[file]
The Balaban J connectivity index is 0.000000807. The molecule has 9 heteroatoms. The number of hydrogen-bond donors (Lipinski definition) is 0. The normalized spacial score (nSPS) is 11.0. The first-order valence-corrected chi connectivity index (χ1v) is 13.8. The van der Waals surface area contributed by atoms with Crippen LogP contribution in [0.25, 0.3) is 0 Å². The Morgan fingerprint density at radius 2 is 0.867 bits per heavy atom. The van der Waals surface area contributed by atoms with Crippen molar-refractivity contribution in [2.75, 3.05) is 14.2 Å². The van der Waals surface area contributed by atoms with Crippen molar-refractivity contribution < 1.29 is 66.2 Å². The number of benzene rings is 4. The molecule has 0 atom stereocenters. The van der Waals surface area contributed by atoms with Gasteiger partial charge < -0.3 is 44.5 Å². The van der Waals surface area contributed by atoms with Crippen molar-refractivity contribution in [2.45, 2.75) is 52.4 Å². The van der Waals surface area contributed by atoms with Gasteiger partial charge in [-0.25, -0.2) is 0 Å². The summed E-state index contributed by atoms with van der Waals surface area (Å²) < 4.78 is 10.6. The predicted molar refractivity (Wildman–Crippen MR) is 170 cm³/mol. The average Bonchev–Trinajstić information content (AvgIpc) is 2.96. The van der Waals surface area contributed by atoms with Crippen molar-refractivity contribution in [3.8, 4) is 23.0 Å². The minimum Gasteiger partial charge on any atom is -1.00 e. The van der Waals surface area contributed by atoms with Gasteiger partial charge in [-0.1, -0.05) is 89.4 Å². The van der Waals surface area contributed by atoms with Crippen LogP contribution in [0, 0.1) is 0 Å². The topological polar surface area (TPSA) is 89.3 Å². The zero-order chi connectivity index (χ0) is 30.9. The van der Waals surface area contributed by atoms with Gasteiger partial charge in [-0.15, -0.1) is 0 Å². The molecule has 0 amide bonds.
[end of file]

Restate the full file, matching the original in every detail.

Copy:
The Balaban J connectivity index is 0.000000807. The molecule has 9 heteroatoms. The number of hydrogen-bond donors (Lipinski definition) is 0. The normalized spacial score (nSPS) is 11.0. The first-order valence-corrected chi connectivity index (χ1v) is 13.8. The van der Waals surface area contributed by atoms with Crippen LogP contribution in [0.25, 0.3) is 0 Å². The Morgan fingerprint density at radius 2 is 0.867 bits per heavy atom. The van der Waals surface area contributed by atoms with Crippen molar-refractivity contribution in [2.75, 3.05) is 14.2 Å². The van der Waals surface area contributed by atoms with Crippen molar-refractivity contribution < 1.29 is 66.2 Å². The number of benzene rings is 4. The molecule has 0 atom stereocenters. The van der Waals surface area contributed by atoms with Gasteiger partial charge < -0.3 is 44.5 Å². The van der Waals surface area contributed by atoms with Crippen molar-refractivity contribution in [2.45, 2.75) is 52.4 Å². The van der Waals surface area contributed by atoms with Gasteiger partial charge in [-0.25, -0.2) is 0 Å². The summed E-state index contributed by atoms with van der Waals surface area (Å²) < 4.78 is 10.6. The predicted molar refractivity (Wildman–Crippen MR) is 170 cm³/mol. The average Bonchev–Trinajstić information content (AvgIpc) is 2.96. The van der Waals surface area contributed by atoms with Crippen molar-refractivity contribution in [3.8, 4) is 23.0 Å². The minimum Gasteiger partial charge on any atom is -1.00 e. The van der Waals surface area contributed by atoms with Gasteiger partial charge in [-0.1, -0.05) is 89.4 Å². The van der Waals surface area contributed by atoms with Crippen LogP contribution in [0, 0.1) is 0 Å². The topological polar surface area (TPSA) is 89.3 Å². The zero-order chi connectivity index (χ0) is 30.9. The van der Waals surface area contributed by atoms with Gasteiger partial charge in [-0.15, -0.1) is 0 Å². The molecule has 0 amide bonds.